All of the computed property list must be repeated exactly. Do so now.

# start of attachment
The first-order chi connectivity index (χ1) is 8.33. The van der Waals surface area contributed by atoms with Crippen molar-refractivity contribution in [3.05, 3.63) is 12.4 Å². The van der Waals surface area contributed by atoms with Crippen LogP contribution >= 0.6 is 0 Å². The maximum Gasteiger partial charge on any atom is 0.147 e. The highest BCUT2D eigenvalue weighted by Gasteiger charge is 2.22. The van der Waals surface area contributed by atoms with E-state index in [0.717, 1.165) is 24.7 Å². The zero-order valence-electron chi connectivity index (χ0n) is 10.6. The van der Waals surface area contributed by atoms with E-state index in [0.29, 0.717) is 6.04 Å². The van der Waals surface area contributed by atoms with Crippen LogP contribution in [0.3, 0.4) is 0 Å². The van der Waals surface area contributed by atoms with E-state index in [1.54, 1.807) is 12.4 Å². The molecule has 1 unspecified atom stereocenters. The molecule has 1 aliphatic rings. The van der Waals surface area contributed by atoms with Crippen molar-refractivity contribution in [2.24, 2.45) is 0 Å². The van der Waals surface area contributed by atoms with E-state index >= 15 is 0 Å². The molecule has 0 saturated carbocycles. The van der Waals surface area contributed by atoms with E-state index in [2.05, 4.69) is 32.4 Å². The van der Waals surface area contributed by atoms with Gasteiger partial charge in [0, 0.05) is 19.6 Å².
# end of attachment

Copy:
The first-order chi connectivity index (χ1) is 8.33. The van der Waals surface area contributed by atoms with Crippen molar-refractivity contribution in [3.05, 3.63) is 12.4 Å². The van der Waals surface area contributed by atoms with Crippen LogP contribution >= 0.6 is 0 Å². The maximum Gasteiger partial charge on any atom is 0.147 e. The highest BCUT2D eigenvalue weighted by Gasteiger charge is 2.22. The van der Waals surface area contributed by atoms with E-state index in [0.717, 1.165) is 24.7 Å². The zero-order valence-electron chi connectivity index (χ0n) is 10.6. The van der Waals surface area contributed by atoms with E-state index in [0.29, 0.717) is 6.04 Å². The van der Waals surface area contributed by atoms with Crippen LogP contribution in [0.3, 0.4) is 0 Å². The van der Waals surface area contributed by atoms with E-state index in [1.54, 1.807) is 12.4 Å². The molecule has 1 unspecified atom stereocenters. The molecule has 1 aliphatic rings. The van der Waals surface area contributed by atoms with Crippen molar-refractivity contribution in [2.24, 2.45) is 0 Å². The van der Waals surface area contributed by atoms with E-state index >= 15 is 0 Å². The molecule has 0 saturated carbocycles. The van der Waals surface area contributed by atoms with E-state index in [2.05, 4.69) is 32.4 Å². The van der Waals surface area contributed by atoms with Gasteiger partial charge in [0, 0.05) is 19.6 Å².